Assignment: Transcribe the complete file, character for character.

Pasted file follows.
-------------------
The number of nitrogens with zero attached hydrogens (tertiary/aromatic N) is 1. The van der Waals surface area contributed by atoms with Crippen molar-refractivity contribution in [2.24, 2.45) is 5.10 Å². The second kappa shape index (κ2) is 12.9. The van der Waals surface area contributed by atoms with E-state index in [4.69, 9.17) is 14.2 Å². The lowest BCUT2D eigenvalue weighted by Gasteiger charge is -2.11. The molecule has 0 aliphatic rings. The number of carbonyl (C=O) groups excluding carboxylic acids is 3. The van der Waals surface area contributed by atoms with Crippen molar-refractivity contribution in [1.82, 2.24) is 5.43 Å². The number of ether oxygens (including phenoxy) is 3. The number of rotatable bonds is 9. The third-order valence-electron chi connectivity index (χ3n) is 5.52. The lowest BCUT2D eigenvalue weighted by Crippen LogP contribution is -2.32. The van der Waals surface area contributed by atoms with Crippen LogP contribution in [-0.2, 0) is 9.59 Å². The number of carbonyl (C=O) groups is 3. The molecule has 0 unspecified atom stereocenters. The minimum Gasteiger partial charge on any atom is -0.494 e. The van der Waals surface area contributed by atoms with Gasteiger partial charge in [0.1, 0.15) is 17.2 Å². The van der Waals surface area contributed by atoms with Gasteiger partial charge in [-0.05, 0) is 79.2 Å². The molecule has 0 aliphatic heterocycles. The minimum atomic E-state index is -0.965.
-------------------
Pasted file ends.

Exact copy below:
The number of nitrogens with zero attached hydrogens (tertiary/aromatic N) is 1. The van der Waals surface area contributed by atoms with Crippen molar-refractivity contribution in [2.24, 2.45) is 5.10 Å². The second kappa shape index (κ2) is 12.9. The van der Waals surface area contributed by atoms with E-state index in [4.69, 9.17) is 14.2 Å². The lowest BCUT2D eigenvalue weighted by Gasteiger charge is -2.11. The molecule has 0 aliphatic rings. The number of carbonyl (C=O) groups excluding carboxylic acids is 3. The van der Waals surface area contributed by atoms with Crippen molar-refractivity contribution in [1.82, 2.24) is 5.43 Å². The number of ether oxygens (including phenoxy) is 3. The number of rotatable bonds is 9. The third-order valence-electron chi connectivity index (χ3n) is 5.52. The lowest BCUT2D eigenvalue weighted by Crippen LogP contribution is -2.32. The van der Waals surface area contributed by atoms with Crippen LogP contribution in [-0.2, 0) is 9.59 Å². The number of carbonyl (C=O) groups is 3. The molecule has 0 unspecified atom stereocenters. The minimum Gasteiger partial charge on any atom is -0.494 e. The van der Waals surface area contributed by atoms with Gasteiger partial charge in [0.1, 0.15) is 17.2 Å². The van der Waals surface area contributed by atoms with Gasteiger partial charge in [-0.05, 0) is 79.2 Å². The molecule has 0 aliphatic heterocycles. The minimum atomic E-state index is -0.965.